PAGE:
Modern tech is making 9 in 10 car thefts easier
Alarming new figures show that more than 9 in 10 stolen and recovered vehicles in 2022 had been taken without the car keys present.
Criminals are using the tech on modern cars to their advantage, gaining access by hacking keyless car fobs and vehicle circuit boards.
Admiral Car Insurance is now warning owners that modern tech should not be relied on for car security as thieves turn their attention to electronically compromising vehicles.
The car insurer says traditional analogue barriers are now the best way to help prevent being a victim of modern tech car theft.
"Criminals are very sophisticated when it comes to electronically compromising cars, as shown by the 25% rise in vehicle theft that occurred last year," says Clive Wain, head of police Liaison for Tracker, a security partner to Admiral.
"Thieves exploiting technological vulnerabilities is a huge problem facing car owners, with theft as a result of a relay attack or CAN bus hacking sadly all too common today."
The most frequent high-tech method of car theft sees two criminals working together using an electronic signal relay to intercept a key fob signal.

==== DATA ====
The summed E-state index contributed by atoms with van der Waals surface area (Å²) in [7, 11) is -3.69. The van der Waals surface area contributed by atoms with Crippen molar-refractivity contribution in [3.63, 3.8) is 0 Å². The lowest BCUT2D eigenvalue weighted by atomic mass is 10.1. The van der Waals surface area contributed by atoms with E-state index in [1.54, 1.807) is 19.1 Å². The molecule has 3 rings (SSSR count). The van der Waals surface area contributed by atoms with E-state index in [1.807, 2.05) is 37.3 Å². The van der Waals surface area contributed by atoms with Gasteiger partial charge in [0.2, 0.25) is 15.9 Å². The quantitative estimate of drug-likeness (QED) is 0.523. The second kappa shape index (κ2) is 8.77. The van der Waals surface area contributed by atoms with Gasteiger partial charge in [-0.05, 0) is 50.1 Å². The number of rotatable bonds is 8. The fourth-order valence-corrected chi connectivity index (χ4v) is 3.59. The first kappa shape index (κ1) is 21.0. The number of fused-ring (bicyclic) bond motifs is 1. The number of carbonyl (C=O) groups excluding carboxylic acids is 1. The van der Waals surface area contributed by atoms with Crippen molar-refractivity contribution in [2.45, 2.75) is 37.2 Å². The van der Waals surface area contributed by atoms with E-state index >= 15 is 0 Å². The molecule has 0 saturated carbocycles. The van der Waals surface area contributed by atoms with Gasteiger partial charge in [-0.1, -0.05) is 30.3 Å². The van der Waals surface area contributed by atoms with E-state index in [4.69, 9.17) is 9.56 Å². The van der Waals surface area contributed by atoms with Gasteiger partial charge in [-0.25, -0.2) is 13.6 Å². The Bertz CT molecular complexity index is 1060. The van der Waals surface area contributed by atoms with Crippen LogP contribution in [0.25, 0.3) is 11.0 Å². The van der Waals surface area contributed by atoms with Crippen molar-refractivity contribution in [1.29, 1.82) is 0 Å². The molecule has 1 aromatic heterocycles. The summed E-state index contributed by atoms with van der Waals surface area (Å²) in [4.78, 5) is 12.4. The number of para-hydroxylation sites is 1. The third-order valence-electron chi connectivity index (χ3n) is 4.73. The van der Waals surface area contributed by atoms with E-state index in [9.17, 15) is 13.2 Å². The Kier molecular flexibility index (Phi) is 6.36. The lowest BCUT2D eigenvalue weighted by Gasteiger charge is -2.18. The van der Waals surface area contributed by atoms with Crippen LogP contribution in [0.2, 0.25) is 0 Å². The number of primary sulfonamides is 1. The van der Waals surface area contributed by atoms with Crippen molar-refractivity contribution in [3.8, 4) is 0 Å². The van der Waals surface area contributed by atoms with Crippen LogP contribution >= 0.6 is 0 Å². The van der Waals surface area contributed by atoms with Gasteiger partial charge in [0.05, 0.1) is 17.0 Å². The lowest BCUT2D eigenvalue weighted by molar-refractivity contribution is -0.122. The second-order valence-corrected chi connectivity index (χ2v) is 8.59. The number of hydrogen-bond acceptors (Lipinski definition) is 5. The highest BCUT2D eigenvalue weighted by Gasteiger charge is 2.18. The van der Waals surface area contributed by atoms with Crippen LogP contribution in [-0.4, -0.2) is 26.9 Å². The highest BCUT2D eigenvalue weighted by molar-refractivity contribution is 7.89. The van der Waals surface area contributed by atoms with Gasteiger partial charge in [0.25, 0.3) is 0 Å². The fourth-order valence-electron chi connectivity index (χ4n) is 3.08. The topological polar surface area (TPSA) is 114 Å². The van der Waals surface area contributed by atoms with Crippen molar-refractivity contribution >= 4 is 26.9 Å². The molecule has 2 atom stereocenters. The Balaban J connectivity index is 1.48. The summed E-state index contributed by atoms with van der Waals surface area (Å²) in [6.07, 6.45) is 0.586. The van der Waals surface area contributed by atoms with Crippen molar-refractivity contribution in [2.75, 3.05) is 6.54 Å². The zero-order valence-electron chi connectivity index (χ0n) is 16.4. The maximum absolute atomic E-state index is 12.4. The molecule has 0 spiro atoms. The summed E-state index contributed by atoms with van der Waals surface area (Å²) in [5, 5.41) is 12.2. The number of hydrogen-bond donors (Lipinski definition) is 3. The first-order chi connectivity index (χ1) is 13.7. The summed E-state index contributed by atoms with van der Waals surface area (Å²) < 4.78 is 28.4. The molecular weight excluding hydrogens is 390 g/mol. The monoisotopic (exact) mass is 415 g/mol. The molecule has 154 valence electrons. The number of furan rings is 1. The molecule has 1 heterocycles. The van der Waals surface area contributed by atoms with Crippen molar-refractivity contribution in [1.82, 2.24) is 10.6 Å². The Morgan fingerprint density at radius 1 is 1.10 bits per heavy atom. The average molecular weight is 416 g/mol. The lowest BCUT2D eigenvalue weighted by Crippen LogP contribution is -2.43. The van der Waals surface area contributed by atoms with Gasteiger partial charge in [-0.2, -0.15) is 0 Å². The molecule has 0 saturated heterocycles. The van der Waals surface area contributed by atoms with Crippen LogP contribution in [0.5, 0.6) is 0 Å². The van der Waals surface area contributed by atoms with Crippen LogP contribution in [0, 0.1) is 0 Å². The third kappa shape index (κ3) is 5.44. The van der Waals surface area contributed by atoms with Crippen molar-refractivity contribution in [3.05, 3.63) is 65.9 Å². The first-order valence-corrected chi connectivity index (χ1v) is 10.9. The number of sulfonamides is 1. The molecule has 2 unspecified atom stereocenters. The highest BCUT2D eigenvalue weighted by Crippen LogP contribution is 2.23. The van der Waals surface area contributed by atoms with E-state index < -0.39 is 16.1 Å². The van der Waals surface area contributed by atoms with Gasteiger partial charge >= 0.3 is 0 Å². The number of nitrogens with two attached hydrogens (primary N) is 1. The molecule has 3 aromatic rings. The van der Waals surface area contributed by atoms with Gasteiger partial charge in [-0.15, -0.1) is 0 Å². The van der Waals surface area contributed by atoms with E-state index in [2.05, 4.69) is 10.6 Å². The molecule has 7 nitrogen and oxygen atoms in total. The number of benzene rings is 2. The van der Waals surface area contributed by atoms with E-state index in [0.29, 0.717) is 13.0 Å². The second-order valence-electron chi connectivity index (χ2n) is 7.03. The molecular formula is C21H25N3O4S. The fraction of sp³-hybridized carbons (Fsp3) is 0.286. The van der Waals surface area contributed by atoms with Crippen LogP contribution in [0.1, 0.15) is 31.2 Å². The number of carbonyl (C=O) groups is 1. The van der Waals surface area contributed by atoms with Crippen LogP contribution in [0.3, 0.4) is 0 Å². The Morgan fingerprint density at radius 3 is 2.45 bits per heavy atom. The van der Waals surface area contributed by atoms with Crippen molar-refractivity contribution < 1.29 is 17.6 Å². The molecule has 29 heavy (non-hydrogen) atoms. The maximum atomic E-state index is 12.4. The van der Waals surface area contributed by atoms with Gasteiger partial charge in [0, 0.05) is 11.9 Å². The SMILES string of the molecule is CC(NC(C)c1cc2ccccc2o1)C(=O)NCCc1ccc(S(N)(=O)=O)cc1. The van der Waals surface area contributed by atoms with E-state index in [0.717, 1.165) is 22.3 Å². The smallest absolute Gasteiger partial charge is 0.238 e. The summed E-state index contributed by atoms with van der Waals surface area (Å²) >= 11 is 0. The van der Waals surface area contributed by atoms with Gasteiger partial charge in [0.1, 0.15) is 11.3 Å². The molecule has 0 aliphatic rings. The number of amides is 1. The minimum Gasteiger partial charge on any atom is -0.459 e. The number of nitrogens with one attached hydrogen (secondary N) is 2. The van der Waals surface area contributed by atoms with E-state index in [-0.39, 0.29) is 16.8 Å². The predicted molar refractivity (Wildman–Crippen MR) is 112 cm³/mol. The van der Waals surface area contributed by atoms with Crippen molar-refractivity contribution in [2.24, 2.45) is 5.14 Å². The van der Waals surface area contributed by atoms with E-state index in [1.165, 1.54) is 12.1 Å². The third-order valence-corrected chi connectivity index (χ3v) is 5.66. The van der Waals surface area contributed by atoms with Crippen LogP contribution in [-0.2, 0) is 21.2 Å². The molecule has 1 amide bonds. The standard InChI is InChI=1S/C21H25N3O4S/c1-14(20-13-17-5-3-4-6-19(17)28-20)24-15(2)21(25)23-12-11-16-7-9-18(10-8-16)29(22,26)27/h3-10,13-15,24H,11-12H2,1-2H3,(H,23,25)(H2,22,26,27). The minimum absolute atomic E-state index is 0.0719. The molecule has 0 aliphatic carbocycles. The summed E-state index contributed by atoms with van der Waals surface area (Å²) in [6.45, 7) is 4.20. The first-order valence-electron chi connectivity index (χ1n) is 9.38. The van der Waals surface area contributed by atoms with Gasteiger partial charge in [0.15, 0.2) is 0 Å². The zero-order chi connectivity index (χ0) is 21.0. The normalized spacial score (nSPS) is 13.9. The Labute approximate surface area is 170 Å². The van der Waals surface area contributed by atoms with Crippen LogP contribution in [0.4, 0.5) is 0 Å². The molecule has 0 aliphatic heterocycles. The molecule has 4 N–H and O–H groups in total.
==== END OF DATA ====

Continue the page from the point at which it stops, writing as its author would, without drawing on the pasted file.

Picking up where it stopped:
A newer method is the hacking of a vehicle’s CAN bus or circuit board to disable the locks and alarm. Both methods can see thieves steal cars and drive off in seconds.
Ironically, it is now analogue barriers that are the best deterrent to high-tech car crime.
Wain has four top tips to deter criminals from hacking into cars:
Anything that makes a car harder and more time-consuming to remove helps. A locked garage, concrete driveway post and steering lock are all recommended.
Thatcham-accredited tracking device
A Thatcham-accredited tracking device makes it easier to locate vehicles, and is therefore a deterrent for thieves supplying so-called chop-shops. Tracker also uses VHF technology, in addition to GPS and GSM systems, which overcomes the problem of signal jamming.
Layer up security
Parking in a well-lit area, engaging security systems on your vehicle, hiding items of value and then using physical barriers such as steering wheel locks are all ways of reinforcing vehicle security.
Use certified relay protection
Use a Faraday pouch to block any electromagnetic signals transmitted by an electronic car key – but make sure it is a genuine, certified Faraday pouch. There are fake Faradays being sold online, which won’t offer any protection at all.